Lifecourse studies suggest that the metabolic syndrome (MetS) may be rooted in the early life environment. This study aims to examine the pathways linking early nutritional and psychosocial exposures and the presence of MetS in midlife.
Data are from the National Child Development Study including individuals born during 1 week in 1958 in Great Britain and followed-up until now. MetS was defined based on the National Cholesterol Education Program Adult Treatment Panel III classification. Mother's pre-pregnancy body mass index (BMI) was used as a proxy of the early nutritional environment and Adverse Childhood Experiences (ACE) as a proxy for early psychosocial stress. Socioeconomic characteristics, pregnancy and birth conditions were extracted as potential confounders. Adult health behaviors, BMI, socioeconomic environment and psychological state were considered as mediating variables. Multivariate models were performed by including variables sequentially taking a lifecourse approach.
37.5 % of men and 19.8 % of women had MetS. Participants with an obese/overweight mother presented a higher risk of MetS than those whose mother had a normal pre-pregnancy BMI. Men exposed to two ACE or more, and women exposed to one ACE, were more at risk of MetS compared to unexposed individuals. After including confounders and mediators, mother's pre-pregnancy BMI was still associated with MetS in midlife but the association was weakened after including participant's adult BMI. ACE was no longer associated with MetS after including confounders in models.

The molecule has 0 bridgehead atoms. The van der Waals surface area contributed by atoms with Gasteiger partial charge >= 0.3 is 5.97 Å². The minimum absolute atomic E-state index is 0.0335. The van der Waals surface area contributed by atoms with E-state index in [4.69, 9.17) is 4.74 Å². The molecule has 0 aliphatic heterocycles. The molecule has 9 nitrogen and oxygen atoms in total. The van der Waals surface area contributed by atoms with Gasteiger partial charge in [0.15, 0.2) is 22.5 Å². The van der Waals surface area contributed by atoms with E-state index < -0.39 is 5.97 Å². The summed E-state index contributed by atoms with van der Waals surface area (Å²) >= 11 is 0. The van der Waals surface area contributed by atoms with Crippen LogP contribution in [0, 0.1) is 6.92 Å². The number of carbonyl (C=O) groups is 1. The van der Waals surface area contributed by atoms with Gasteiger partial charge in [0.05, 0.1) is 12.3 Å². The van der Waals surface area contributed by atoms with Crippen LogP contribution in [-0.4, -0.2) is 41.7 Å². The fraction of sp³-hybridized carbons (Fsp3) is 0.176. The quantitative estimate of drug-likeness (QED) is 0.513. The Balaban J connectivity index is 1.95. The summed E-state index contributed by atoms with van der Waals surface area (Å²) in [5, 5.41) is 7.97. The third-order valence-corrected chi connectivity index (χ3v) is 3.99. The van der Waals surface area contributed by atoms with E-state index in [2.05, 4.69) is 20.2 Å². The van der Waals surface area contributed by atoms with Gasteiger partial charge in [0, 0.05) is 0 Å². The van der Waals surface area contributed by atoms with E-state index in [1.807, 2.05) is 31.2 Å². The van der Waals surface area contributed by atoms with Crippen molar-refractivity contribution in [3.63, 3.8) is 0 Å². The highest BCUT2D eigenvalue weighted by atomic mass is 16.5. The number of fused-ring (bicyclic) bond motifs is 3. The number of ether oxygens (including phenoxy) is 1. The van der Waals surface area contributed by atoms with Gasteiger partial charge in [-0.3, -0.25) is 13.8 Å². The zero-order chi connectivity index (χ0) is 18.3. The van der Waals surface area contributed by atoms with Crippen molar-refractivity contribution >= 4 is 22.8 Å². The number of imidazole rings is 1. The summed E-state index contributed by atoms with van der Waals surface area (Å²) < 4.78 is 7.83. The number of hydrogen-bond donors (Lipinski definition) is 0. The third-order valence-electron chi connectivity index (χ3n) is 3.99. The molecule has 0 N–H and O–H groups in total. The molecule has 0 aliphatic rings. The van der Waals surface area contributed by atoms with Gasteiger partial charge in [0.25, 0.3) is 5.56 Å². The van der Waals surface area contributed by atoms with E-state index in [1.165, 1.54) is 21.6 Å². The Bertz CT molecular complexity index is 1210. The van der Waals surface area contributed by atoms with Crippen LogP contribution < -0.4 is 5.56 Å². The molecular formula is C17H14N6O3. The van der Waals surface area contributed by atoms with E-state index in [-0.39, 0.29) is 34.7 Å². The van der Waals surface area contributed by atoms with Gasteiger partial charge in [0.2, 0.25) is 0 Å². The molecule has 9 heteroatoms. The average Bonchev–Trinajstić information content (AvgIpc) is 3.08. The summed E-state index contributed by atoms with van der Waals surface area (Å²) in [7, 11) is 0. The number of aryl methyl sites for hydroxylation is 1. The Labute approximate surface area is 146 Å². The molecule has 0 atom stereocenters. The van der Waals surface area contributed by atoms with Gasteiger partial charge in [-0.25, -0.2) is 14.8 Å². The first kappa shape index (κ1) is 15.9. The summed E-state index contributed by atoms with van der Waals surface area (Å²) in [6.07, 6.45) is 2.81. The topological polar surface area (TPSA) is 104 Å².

The early nutritional environment, represented by mother's pre-pregnancy BMI, was associated with the risk of MetS in midlife. An important mechanism involves a mother-to-child BMI transmission, independent of birth or perinatal conditions, socioeconomic characteristics and health behaviors over the lifecourse. However this mechanism is not sufficient for explaining the influence of mother's pre-pregnancy BMI which implies the need to further explore other mechanisms in particular the role of genetics and early nutritional environment. ACE is not independently associated with MetS. However, other early life stressful events such as emergency caesarean deliveries and poor socioeconomic status during childhood may contribute as determinants of MetS.